The findings and conclusions in these presentations have not been formally disseminated by the Centers for Disease Control and Prevention and should not be construed to represent any agency determination or policy.

Wednesday, May 10, 2006

Prevalence of Trichomonas vaginalis in the United States, 2001-2002

Madeline Y. Sutton1, Maya R. Sternberg2, Emilia Koumans1, Geraldine McQuillan3, S. Berman2, and Lauri Markowitz4. (1) DSTDP, CDC, 1600 Clifton Road, MS E-02, Stone Mountain, GA, USA, (2) Division of STD Prevention, CDC, 1600 Clifton Road, Mailstop E-02, Atlanta, GA, USA, (3) NHANES, NCHS, Washington, DC, DC, USA, (4) Division of STD Prevention, Centers for Disease Control and Prevention, 1600 Clifton Rd, Mail Stop E-02, Atlanta, GA

Background: Trichomoniasis in women can manifest as asymptomatic carriage or abnormal vaginal discharge and bleeding due to cervicitis. Trichomonas vaginalis is transmitted by sexual intercourse, and is associated with the presence of other sexually transmitted diseases, adverse reproductive outcomes, and HIV infection. This is the first report of T. vaginalis prevalence from a nationally representative sample of women in the U.S.

Objectives: To describe the prevalence of and factors associated with trichomoniasis using data from the National Health and Nutrition Examination Survey (NHANES) 2001-2002.

Methods: Women aged 14-49 years provided self-collected vaginal swabs. The vaginal fluids extracted from these swabs were used to evaluate for T. vaginalis using polymerase chain reaction (PCR).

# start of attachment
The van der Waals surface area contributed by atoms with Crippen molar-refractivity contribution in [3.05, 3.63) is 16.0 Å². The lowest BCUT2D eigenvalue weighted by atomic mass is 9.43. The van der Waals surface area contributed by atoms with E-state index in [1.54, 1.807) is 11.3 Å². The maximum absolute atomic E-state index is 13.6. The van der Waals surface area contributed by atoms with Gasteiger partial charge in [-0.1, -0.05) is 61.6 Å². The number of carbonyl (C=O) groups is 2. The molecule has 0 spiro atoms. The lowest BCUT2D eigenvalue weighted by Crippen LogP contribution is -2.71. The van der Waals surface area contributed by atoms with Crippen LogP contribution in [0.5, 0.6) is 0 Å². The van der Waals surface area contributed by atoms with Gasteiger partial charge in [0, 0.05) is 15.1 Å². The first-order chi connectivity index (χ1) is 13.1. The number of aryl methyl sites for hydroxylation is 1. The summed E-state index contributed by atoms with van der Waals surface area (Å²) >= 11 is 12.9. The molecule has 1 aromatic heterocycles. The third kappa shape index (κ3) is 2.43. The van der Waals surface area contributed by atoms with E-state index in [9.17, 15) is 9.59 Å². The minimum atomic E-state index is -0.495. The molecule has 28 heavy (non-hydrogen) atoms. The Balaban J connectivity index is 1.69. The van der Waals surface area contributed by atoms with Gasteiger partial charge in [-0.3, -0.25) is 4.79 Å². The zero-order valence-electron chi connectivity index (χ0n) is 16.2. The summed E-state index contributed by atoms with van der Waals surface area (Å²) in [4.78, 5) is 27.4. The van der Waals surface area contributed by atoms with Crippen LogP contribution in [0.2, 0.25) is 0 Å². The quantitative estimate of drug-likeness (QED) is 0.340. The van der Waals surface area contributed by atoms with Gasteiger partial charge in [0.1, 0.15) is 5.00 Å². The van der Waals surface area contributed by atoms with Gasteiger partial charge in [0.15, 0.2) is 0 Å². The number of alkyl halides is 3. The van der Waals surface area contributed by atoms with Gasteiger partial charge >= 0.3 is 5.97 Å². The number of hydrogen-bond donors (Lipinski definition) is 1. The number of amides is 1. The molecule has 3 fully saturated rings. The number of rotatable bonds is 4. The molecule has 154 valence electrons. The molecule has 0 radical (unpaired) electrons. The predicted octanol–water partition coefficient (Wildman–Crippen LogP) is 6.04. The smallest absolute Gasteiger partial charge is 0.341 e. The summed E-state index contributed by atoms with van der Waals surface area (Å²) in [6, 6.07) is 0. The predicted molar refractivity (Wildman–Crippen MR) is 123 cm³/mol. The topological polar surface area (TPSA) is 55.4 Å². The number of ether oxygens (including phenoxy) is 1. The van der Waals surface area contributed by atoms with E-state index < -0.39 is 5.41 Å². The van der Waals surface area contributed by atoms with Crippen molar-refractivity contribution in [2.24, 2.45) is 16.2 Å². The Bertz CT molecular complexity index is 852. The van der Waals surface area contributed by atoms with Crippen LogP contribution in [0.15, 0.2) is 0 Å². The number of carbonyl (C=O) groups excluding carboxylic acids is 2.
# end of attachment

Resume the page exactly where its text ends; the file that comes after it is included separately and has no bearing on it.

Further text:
Results: Overall, 1999 (84%) of 2383 participating women provided swabs that were evaluated by PCR. The overall prevalence of T. vaginalis was 3.1% (95% CI=1.9-4.9); for non-Hispanic whites 1.2% (95% CI=0.4-3.5), for Mexican Americans 1.5% (95% CI=0.7-3.4), for non-Hispanic blacks 13.5% (95% CI=9.9-18.5). Factors significantly associated with presence of T. vaginalis included first sex between ages 9 and 15 years, annual family income less than $20,000, education, and number of sex partners.

Conclusions: T. vaginalis has an estimated prevalence of 3.1 % among a nationally-representative sample of U.S. women. A large racial disparity exists; the prevalence of T. vaginalis among non-Hispanic Black women was 11 times higher than in non-Hispanic white and Mexican-American women. Further research is needed to better understand the reasons for the racial/ethnic differences and to assist in reducing the overall burden of disease.

Implications for Program, Policy, and Research: Routine screening in certain settings may be appropriate to decrease rates of disease and adverse reproductive health outcomes.